A Light at the Smithsonian: Notes from a Spectroscopist


Alex Scheelineby Alex Scheeline

The Smithsonian Institution’s National Museum of American History, on the national mall in Washington, D.C., has an especially fascinating exhibit on Thomas Edison.  The exhibit highlights the development of electricity and lighting, and, more generally, invention.  In late 2017, I visited an area that featured a set of lamps—including a low-pressure sodium vapor lamp, a mercury lamp, an incandescent lamp, and a compact fluorescent lamp.

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Science Fairs in the News


latino-professor-newspaperYou might be surprised how much news there is about the ubiquitous science fair!  We have collected a few worthy articles for you.  Some are funny, others are provocative—and they’re all worth a look.

If you come across an article of interest, please share it with us in the Comments section below.

Happy reading!

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Science Fair Discussion Starters


Discussion Starters - Educational Innovations NewsletterWhy are science fairs important?  What makes the science fair process valuable?  It’s an excellent question and a good way to start a class discussion about this time-honored tradition.  First and foremost, why DO we ask our students to work on a science fair project year after year?   The answer, in a nutshell, is to help them learn how to think like scientists.  Scientists find answers to questions that interest them.  In other words, your students simply need to ask themselves, What do I want to know more about?

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Science Fair TV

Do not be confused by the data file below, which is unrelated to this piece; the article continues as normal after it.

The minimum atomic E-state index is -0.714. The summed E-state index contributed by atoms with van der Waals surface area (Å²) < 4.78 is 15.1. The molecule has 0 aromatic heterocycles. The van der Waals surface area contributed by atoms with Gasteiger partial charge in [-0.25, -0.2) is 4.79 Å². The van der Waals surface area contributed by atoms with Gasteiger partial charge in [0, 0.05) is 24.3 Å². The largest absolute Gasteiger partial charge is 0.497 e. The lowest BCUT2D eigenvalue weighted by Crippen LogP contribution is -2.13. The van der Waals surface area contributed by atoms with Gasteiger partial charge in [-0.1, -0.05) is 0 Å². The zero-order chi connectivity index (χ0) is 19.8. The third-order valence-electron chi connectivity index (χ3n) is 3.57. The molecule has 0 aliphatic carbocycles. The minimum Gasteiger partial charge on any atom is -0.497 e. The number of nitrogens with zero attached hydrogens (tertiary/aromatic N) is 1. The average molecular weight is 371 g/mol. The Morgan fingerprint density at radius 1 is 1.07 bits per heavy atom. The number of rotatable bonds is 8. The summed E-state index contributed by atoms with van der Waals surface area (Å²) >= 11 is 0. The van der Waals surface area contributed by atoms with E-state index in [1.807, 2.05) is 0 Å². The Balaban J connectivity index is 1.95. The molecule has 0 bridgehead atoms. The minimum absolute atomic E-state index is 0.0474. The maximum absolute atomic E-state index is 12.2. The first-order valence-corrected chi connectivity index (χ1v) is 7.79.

EI TV - Educational Innovations BlogWhether you’re a science teacher, a parent, or just a science buff, you probably know plenty about how rewarding—and stressful—a science fair can be.   If you’re looking for the best way to communicate with your students about the steps involved in developing a science project, we’ve got you covered.  Each of the videos below explains how to plan and execute a great science fair presentation.

Enjoy!  If you find a video on science fairs that you’d like to share with us, please leave a comment!

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All about Science Fair Judging


By Dr. Maille Lyons

Judges are the “referees” in the sport of science fair. As with most refereed sports, the losing teams will often blame the referees for failure and, in some cases that is accurate.  In other cases you just got beat.

Since there is no appeal process, no coach’s challenge, and no instant replay for review, the science fair judges’ decisions stand (and will not be explained no matter how much you beg…). SO KNOWING THAT, your project must be well executed and well communicated so that the “bad calls” are minimized.

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